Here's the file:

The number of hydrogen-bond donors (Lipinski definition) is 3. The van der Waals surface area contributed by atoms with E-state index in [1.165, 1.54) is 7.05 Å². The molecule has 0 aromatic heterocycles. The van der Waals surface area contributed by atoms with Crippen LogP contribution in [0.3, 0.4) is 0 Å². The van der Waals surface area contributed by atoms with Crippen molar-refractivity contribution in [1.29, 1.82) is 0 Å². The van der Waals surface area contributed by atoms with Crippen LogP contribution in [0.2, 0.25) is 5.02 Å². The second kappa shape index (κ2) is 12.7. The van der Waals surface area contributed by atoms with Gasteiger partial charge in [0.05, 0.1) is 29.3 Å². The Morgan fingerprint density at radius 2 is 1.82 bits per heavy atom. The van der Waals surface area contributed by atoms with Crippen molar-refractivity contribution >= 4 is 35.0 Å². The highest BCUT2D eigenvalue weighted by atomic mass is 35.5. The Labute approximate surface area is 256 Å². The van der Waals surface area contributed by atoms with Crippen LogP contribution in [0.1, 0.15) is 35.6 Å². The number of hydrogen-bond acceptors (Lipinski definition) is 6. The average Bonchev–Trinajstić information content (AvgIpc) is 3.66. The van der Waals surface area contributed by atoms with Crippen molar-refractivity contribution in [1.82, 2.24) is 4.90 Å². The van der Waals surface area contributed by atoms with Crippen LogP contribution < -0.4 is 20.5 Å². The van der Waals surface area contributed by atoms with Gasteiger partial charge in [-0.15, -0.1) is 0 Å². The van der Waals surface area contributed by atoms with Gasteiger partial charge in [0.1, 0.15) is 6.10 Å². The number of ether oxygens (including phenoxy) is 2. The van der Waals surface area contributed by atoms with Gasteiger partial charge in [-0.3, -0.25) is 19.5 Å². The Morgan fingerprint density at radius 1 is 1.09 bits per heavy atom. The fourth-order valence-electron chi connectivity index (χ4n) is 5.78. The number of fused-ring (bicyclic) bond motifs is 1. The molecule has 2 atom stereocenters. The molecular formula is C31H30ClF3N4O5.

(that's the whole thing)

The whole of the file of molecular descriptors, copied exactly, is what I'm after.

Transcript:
The number of hydrogen-bond donors (Lipinski definition) is 3. The van der Waals surface area contributed by atoms with E-state index in [1.165, 1.54) is 7.05 Å². The molecule has 0 aromatic heterocycles. The van der Waals surface area contributed by atoms with Crippen LogP contribution in [0.3, 0.4) is 0 Å². The van der Waals surface area contributed by atoms with Crippen molar-refractivity contribution in [1.29, 1.82) is 0 Å². The van der Waals surface area contributed by atoms with Crippen LogP contribution in [0.2, 0.25) is 5.02 Å². The second kappa shape index (κ2) is 12.7. The van der Waals surface area contributed by atoms with Gasteiger partial charge in [0.05, 0.1) is 29.3 Å². The Morgan fingerprint density at radius 2 is 1.82 bits per heavy atom. The van der Waals surface area contributed by atoms with Crippen molar-refractivity contribution >= 4 is 35.0 Å². The highest BCUT2D eigenvalue weighted by atomic mass is 35.5. The Labute approximate surface area is 256 Å². The van der Waals surface area contributed by atoms with Crippen LogP contribution in [0.1, 0.15) is 35.6 Å². The number of hydrogen-bond acceptors (Lipinski definition) is 6. The average Bonchev–Trinajstić information content (AvgIpc) is 3.66. The van der Waals surface area contributed by atoms with Crippen molar-refractivity contribution in [1.82, 2.24) is 4.90 Å². The van der Waals surface area contributed by atoms with Crippen LogP contribution < -0.4 is 20.5 Å². The van der Waals surface area contributed by atoms with Gasteiger partial charge in [-0.15, -0.1) is 0 Å². The van der Waals surface area contributed by atoms with Gasteiger partial charge in [0.1, 0.15) is 6.10 Å². The number of ether oxygens (including phenoxy) is 2. The van der Waals surface area contributed by atoms with Gasteiger partial charge in [-0.3, -0.25) is 19.5 Å². The Morgan fingerprint density at radius 1 is 1.09 bits per heavy atom. The fourth-order valence-electron chi connectivity index (χ4n) is 5.78. The number of fused-ring (bicyclic) bond motifs is 1. The molecule has 2 atom stereocenters. The molecular formula is C31H30ClF3N4O5.